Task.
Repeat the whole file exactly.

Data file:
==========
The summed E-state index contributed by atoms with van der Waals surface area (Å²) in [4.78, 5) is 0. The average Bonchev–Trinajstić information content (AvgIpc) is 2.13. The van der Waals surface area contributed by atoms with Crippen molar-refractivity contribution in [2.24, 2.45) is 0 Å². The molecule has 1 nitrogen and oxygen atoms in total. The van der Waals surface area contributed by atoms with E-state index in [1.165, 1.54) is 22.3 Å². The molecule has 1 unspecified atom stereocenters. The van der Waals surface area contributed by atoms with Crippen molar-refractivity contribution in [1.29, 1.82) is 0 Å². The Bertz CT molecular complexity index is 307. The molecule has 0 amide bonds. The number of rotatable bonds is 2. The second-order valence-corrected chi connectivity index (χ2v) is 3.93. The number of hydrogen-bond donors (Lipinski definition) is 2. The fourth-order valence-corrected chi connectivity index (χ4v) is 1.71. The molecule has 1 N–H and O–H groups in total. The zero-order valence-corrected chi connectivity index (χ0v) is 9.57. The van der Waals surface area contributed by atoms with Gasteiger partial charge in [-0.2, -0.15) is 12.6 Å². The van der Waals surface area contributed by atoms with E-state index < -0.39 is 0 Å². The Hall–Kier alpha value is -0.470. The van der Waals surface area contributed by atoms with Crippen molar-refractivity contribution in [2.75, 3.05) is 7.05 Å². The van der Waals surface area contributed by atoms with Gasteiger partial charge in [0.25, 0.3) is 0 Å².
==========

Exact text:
The summed E-state index contributed by atoms with van der Waals surface area (Å²) in [4.78, 5) is 0. The average Bonchev–Trinajstić information content (AvgIpc) is 2.13. The van der Waals surface area contributed by atoms with Crippen molar-refractivity contribution in [2.24, 2.45) is 0 Å². The molecule has 1 nitrogen and oxygen atoms in total. The van der Waals surface area contributed by atoms with E-state index in [1.165, 1.54) is 22.3 Å². The molecule has 1 unspecified atom stereocenters. The van der Waals surface area contributed by atoms with Crippen molar-refractivity contribution in [1.29, 1.82) is 0 Å². The Bertz CT molecular complexity index is 307. The molecule has 0 amide bonds. The number of rotatable bonds is 2. The second-order valence-corrected chi connectivity index (χ2v) is 3.93. The number of hydrogen-bond donors (Lipinski definition) is 2. The fourth-order valence-corrected chi connectivity index (χ4v) is 1.71. The molecule has 1 N–H and O–H groups in total. The zero-order valence-corrected chi connectivity index (χ0v) is 9.57. The van der Waals surface area contributed by atoms with Gasteiger partial charge in [-0.2, -0.15) is 12.6 Å². The van der Waals surface area contributed by atoms with E-state index < -0.39 is 0 Å². The Hall–Kier alpha value is -0.470. The van der Waals surface area contributed by atoms with Crippen molar-refractivity contribution in [2.75, 3.05) is 7.05 Å². The van der Waals surface area contributed by atoms with Gasteiger partial charge in [0.25, 0.3) is 0 Å².